His only extant work, Deipnosophistae Banquet of the Sophists , a collection of excerpts from some eight hundred ancient authors many of whose works are now lost provides information on many aspects of the ancient world.
Diodorus Siculus first century , Greek author of a universal history, of which large sections sur- vive. His Book 17, concerned almost entirely with Alexander, is broken in places but nearly complete. Diodorus based his account of Alexander largely on the writings of Kleitarchos, and so is considered one of the vulgate sources. Eratosthenes c.
He was known for debunking mythic accounts of distant travels, including those of the Alexander historians. Eumenes c. Euripides c. Eighteen possibly nineteen of his plays survive. The Greek and Macedonian Art of War. Billows, R.
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Kings and Colonists: Aspects of Macedonian Imperialism. Leiden: Brill, Borza, Eugene N. Princeton: Princeton Uni- versity Press, Briant, Pierre. Translated by Peter Daniels.
Winona Lake, Indiana: Eisenbrauns, The Cambridge Ancient History, 2nd ed. Cambridge: Cambridge University Press, Errington, R. A History of Macedonia. Translated by Catherine Errington. Hammond, N. Oxford: Clarendon Press, Carney, Elizabeth. Olympias: Mother of Alexander the Great. New York and London: Routledge, Cartledge, Paul. Woodstock, NY: Overlook Press, Cawkwell, G. Philip of Macedon. London and Boston: Faber and Faber, Green, Peter.
Alexander of Macedon, — B. Alexander the Great: King, Commander, and Statesman. Lane Fox, Robin. Alexander the Great. London: Allen Lane in association with Longman, Alexander: Destiny and Myth. Translated by Janet Lloyd. Stoneman, Richard. Tarn, W. This particular motif or topos is also found in the main work of the Greek writer Arrian ca. AD 86 to ca. In Arrian, the battle is discussed in book three 3. A key element in the description of the battle among Greek and Roman writers is that Darius III, the king and commander of the Persian forces, flees from the battle, abandoning his troops in the process.
But according to the cuneiform tablets known as the Astronomical Diary , a contemporary source, the Persian army was demoralized and fled during the battle, effectively abandoning Darius III, who was thus in turn forced to flee. Of course, it can be countered that the writers of the cuneiform tablets tried to depict their ruler in as favourable a light as possible, and that these tablets are therefore not necessarily more trustworthy than the Greek and Roman material.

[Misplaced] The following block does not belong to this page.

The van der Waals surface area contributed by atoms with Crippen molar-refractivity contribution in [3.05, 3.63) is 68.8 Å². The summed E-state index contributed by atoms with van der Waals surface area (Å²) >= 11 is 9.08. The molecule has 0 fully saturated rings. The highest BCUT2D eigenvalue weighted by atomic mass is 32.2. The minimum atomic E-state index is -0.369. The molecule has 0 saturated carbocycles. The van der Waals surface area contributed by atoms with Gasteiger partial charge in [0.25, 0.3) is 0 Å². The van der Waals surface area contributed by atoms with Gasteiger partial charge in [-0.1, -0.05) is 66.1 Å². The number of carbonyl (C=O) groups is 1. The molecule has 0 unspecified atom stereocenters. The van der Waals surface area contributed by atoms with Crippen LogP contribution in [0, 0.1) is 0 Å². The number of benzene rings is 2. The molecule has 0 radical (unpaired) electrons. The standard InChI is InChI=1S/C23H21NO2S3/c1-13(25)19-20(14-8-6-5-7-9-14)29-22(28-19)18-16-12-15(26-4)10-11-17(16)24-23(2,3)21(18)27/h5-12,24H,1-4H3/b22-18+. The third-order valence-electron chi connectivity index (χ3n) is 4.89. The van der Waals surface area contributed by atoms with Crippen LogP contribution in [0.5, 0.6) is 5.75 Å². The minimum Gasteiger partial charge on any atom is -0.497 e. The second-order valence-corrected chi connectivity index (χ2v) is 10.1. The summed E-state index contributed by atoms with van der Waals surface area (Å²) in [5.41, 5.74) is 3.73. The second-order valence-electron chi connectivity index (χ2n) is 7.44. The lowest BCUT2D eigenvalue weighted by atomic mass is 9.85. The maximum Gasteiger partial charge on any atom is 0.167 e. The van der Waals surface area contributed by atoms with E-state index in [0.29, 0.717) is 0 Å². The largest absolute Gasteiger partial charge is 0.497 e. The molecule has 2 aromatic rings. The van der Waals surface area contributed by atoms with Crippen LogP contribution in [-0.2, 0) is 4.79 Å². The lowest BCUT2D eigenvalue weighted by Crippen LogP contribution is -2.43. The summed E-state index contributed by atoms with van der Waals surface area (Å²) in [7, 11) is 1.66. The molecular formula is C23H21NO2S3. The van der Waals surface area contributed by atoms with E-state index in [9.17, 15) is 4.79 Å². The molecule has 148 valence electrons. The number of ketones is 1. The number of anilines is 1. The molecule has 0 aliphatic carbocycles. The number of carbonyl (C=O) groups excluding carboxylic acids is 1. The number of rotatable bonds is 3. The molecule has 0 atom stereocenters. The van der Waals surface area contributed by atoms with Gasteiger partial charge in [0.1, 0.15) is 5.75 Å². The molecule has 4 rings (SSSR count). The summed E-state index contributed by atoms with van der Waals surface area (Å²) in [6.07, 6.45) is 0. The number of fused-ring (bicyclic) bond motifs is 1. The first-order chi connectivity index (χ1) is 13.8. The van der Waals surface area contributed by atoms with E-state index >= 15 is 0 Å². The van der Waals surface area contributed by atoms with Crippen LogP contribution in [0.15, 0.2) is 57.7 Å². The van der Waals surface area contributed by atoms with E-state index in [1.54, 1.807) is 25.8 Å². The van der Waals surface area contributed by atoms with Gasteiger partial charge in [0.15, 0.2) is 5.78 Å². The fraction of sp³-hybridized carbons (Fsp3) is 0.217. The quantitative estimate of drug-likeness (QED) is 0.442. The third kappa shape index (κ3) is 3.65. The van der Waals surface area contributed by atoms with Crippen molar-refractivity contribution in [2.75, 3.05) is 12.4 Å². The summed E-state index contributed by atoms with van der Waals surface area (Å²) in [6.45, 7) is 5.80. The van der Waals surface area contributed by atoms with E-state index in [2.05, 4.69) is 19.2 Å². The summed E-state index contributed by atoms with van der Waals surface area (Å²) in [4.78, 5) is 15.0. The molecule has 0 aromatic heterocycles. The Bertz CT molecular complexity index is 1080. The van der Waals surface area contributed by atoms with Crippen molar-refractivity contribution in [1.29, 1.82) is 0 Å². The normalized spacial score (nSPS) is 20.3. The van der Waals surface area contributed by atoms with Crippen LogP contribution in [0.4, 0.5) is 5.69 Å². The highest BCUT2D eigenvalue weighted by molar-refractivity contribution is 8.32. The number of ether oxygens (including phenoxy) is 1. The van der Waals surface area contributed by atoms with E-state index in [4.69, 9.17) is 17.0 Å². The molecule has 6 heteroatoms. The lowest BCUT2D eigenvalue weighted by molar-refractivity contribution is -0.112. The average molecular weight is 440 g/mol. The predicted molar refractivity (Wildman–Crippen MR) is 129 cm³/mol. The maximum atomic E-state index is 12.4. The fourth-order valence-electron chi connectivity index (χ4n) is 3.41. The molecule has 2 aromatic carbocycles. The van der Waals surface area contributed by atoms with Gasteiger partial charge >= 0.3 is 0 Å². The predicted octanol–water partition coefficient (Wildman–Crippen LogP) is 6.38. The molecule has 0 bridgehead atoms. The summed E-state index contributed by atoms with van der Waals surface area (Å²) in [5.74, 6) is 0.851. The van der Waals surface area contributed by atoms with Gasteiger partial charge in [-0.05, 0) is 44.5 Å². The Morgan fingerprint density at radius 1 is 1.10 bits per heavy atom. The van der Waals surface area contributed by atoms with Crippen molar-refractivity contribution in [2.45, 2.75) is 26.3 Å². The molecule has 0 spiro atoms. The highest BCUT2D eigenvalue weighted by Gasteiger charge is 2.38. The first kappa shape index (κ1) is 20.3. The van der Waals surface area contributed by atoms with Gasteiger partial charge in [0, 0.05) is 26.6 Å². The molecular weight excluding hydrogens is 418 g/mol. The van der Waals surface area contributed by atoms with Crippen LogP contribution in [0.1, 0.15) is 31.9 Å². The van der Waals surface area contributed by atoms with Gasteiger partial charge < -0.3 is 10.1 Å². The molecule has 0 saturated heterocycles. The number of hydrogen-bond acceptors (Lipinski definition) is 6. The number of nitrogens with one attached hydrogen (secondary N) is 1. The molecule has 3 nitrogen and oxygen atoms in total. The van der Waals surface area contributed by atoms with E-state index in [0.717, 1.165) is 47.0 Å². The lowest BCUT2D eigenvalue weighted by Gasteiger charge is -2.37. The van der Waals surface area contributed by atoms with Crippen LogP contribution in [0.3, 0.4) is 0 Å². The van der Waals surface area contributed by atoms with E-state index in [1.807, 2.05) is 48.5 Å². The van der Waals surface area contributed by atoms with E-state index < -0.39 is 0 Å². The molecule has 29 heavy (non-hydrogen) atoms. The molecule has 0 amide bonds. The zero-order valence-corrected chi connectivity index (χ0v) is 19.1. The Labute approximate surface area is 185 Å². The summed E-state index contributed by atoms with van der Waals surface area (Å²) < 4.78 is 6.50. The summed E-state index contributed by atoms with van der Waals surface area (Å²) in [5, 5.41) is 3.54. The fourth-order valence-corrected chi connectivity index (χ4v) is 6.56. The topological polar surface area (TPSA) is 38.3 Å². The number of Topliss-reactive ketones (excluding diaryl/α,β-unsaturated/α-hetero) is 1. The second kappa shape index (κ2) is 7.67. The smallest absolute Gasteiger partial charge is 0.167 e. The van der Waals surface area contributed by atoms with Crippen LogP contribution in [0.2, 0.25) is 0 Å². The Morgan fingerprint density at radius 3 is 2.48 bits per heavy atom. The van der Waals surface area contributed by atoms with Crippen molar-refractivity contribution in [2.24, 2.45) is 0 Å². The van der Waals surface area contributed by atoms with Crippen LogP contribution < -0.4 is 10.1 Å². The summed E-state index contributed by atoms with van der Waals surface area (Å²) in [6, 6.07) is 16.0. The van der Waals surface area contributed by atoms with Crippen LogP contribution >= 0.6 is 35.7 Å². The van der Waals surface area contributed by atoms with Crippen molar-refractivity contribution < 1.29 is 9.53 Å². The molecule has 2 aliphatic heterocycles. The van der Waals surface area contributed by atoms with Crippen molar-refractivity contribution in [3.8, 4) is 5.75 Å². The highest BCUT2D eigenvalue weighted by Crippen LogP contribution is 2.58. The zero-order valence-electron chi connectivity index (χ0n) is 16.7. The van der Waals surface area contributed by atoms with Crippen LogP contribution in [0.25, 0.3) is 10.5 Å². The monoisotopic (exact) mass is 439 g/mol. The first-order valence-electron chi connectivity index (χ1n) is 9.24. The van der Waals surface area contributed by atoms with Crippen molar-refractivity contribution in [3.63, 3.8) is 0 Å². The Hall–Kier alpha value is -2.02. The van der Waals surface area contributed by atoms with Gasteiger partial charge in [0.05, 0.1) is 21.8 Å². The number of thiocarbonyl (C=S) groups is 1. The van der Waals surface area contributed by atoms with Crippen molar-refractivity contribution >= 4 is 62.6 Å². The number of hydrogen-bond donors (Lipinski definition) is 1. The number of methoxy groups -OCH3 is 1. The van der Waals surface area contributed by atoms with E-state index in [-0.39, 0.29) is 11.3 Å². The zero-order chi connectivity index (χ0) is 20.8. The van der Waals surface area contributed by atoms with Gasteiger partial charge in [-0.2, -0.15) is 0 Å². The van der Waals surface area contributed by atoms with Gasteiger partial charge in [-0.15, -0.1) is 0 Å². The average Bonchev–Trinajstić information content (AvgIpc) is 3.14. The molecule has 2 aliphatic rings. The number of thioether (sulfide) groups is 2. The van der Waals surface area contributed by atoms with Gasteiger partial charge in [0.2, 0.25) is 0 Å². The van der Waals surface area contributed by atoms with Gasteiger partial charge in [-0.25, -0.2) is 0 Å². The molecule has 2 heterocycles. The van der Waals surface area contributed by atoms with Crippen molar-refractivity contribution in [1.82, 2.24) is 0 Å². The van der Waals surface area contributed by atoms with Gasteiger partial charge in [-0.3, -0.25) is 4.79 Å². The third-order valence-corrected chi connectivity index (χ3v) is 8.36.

II On the distance which ancient ships sailed in 24 hours. Who is Arrian? And what does he have to say about the Black Sea? We do not know when he was born or when he died, but we think he was born around AD 86 and died around AD He was not only a historian and a philosopher, but also a public servant and a military commander. While his first language was Greek, he also knew how to read and write Latin.
He met Hadrian and became a friend of his around AD , while Trajan still ruled the empire. Perhaps this is the reason why Hadrian later decided to appoint him as consul or and as governor of a Roman province.
Alexander the Great - Sources: Arrian
Arrian served as governor of Cappadocia for seven years, He left his post shortly before Hadrian died. For more information about this person, his life and his works, see Arrian of Nicomedia by Philip A. Stadter Arrian wrote his letter about the Black Sea in the beginning of his term as governor. We do not know if he was ordered to write it or if he did so on his own initiative.
Perhaps this is why the Latin dispatches are lost, while the open letter has been preserved.
Battle of Granicus
The structure of the document is a bit surprising. We would expect a description of the Black Sea to start at one point and then go full circle, clock-wise or counter-clockwise. But Arrian does not work this way. His letter is divided into three sections the direction is always counter-clockwise :. Sailing from Trapezus Trebizond in the southeast to Sebastopolis Dioscurias in the northeast.
This part is based on personal observations: his inspection tour. Moving from Byzantium in the southwest to Trapezus in the southeast. This part is probably based on information from other sources. But it could be based on personal observations as well see below. Moving from Sebastopolis Dioscurias in the northeast to Byzantium in the southwest. This part is definitely based on information from other sources. He notes the three-part structure of the text when he says it contains:. What does the letter say? Part 1. The starting point is Trapezus, later Trebizond, and today Trabzon in Turkey.
Arrian mentions two altars of stone and a statue of Hadrian facing the sea.
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He is not happy with the statue: it does not look like the emperor. Although this town is a part of the Roman Empire, he describes the inhabitants as barbarians, because they do not know how to write a proper inscription on an official monument. The fleet stops at a place which is called Athenae Ponticae, because it has a Greek temple.
Arrian. Indica. English
But it is nothing like Athens in Greece. The governor and his staff seek shelter from a storm in this harbour. Continuing east, they reach Apsarus, or Asparus, today Gonio in Georgia.